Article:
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Go to - www.101freeway.com/users/green. World War I – 1914-1918. Wilfred Owen Poem Disabled. Marion McCune Rice: An American Nurse at War (Sreaming Video). WWI Artwork Powerpoint. Streaming video and audio Hyperlinks. History Channel Videos. Dulce Et Decorum Est.

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world war i 1914 1918

Go to - www.101freeway.com/users/green

World War I – 1914-1918

Wilfred Owen Poem Disabled

Marion McCune Rice:

An American

Nurse at War

(Sreaming Video)

WWI Artwork Powerpoint

Streaming video

and audio Hyperlinks

History Channel Videos

Dulce Et Decorum Est

streaming video audio sites
Streaming Video /Audio Sites
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National Public Radio

ESPN video/audio

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slide3

Disabled

Wilfred Owen (1893-1918)

He sat in a wheeled chair, waiting for dark,And shivered in his ghastly suit of grey,Legless, sewn short at elbow. Through the parkVoices of boys rang saddening like a hymn,Voices of play and pleasure after day, (5)

Till gathering sleep had mothered them from him.

About this time Town used to swing so gayWhen glow-lamps budded in the light blue trees,And girls glanced lovelier as the air grew dim, –In the old times, before he threw away his knees. (10)

Now he will never feel again how slimGirls' waists are, or how warm their subtle hands.All of them touch him like some queer disease.

There was an artist silly for his face,For it was younger than his youth, last year. (15)

Now, he is old; his back will never brace;He's lost his colour very far from here,Poured it down shell-holes till the veins ran dry,And half his lifetime lapsed in the hot raceAnd leap of purple spurted from his thigh. (20)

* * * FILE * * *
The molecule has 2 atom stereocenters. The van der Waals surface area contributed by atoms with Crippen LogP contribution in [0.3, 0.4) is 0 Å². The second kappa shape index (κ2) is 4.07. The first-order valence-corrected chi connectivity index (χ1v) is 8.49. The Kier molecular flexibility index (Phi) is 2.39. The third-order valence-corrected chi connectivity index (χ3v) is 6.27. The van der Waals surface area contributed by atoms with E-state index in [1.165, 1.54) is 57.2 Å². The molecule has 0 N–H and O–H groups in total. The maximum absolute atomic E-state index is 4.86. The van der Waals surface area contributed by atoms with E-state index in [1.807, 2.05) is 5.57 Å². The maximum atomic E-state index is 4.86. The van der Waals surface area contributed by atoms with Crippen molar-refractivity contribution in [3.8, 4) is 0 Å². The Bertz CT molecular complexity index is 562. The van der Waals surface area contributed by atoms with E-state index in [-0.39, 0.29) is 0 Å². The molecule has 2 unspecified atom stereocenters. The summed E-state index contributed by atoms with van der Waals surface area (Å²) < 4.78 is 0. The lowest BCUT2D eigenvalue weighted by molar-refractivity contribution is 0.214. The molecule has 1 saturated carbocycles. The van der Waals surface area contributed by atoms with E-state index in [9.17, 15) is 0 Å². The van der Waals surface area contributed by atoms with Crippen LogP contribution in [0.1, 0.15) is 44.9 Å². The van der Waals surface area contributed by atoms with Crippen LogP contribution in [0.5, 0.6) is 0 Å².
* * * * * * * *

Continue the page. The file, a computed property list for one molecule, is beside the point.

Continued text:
One time he liked a blood- smear down his leg,After the matches, carried shoulder-high.It was after football, when he'd drunk a peg,He thought he'd better join. – He wonders why.Someone had said he'd look a god in kilts, (25)

That's why; and maybe, too, to please his Meg,Aye, that was it, to please the giddy jiltsHe asked to join. He didn't have to beg;Smiling they wrote his lie: aged nineteen years.

Germans he scarcely thought of; all their guilt, (30)

And Austria's, did not move him. And no fearsOf Fear came yet. He thought of jewelled hiltsFor daggers in plaid socks; of smart salutes;And care of arms; and leave; and pay arrears;Esprit de corps; and hints for young recruits. (35)

And soon, he was drafted out with drums and cheers.

Some cheered him home, but not as crowds cheer Goal.Only a solemn man who brought him fruitsThanked him; and then enquired about his soul.

Now, he will spend a few sick years in institutes, (40)

And do what things the rules consider wise,And take whatever pity they may dole.Tonight he noticed how the women's eyesPassed from him to the strong men that were whole.How cold and late it is! Why don't they come (45)

And put him into bed? Why don't they come?

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